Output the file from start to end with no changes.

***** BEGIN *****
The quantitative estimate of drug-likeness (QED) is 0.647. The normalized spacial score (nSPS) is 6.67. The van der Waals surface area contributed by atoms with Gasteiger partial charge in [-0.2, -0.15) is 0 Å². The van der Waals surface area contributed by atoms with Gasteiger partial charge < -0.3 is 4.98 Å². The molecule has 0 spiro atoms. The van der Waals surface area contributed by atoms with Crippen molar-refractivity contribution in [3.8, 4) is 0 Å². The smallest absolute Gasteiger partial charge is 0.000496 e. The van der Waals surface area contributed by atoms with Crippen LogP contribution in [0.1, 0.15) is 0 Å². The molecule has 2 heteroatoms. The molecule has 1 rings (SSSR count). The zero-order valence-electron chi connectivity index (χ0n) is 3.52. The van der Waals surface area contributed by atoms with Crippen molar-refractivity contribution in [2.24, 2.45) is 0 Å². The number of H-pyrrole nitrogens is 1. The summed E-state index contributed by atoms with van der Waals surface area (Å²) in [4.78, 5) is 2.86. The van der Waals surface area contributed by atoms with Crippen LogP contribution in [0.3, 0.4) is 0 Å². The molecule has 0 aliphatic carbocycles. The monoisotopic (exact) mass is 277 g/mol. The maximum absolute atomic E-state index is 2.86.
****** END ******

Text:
The quantitative estimate of drug-likeness (QED) is 0.647. The normalized spacial score (nSPS) is 6.67. The van der Waals surface area contributed by atoms with Gasteiger partial charge in [-0.2, -0.15) is 0 Å². The van der Waals surface area contributed by atoms with Gasteiger partial charge < -0.3 is 4.98 Å². The molecule has 0 spiro atoms. The van der Waals surface area contributed by atoms with Crippen molar-refractivity contribution in [3.8, 4) is 0 Å². The smallest absolute Gasteiger partial charge is 0.000496 e. The van der Waals surface area contributed by atoms with Crippen LogP contribution in [0.1, 0.15) is 0 Å². The molecule has 2 heteroatoms. The molecule has 1 rings (SSSR count). The zero-order valence-electron chi connectivity index (χ0n) is 3.52. The van der Waals surface area contributed by atoms with Crippen molar-refractivity contribution in [2.24, 2.45) is 0 Å². The number of H-pyrrole nitrogens is 1. The summed E-state index contributed by atoms with van der Waals surface area (Å²) in [4.78, 5) is 2.86. The van der Waals surface area contributed by atoms with Crippen LogP contribution in [0.3, 0.4) is 0 Å². The molecule has 0 aliphatic carbocycles. The monoisotopic (exact) mass is 277 g/mol. The maximum absolute atomic E-state index is 2.86.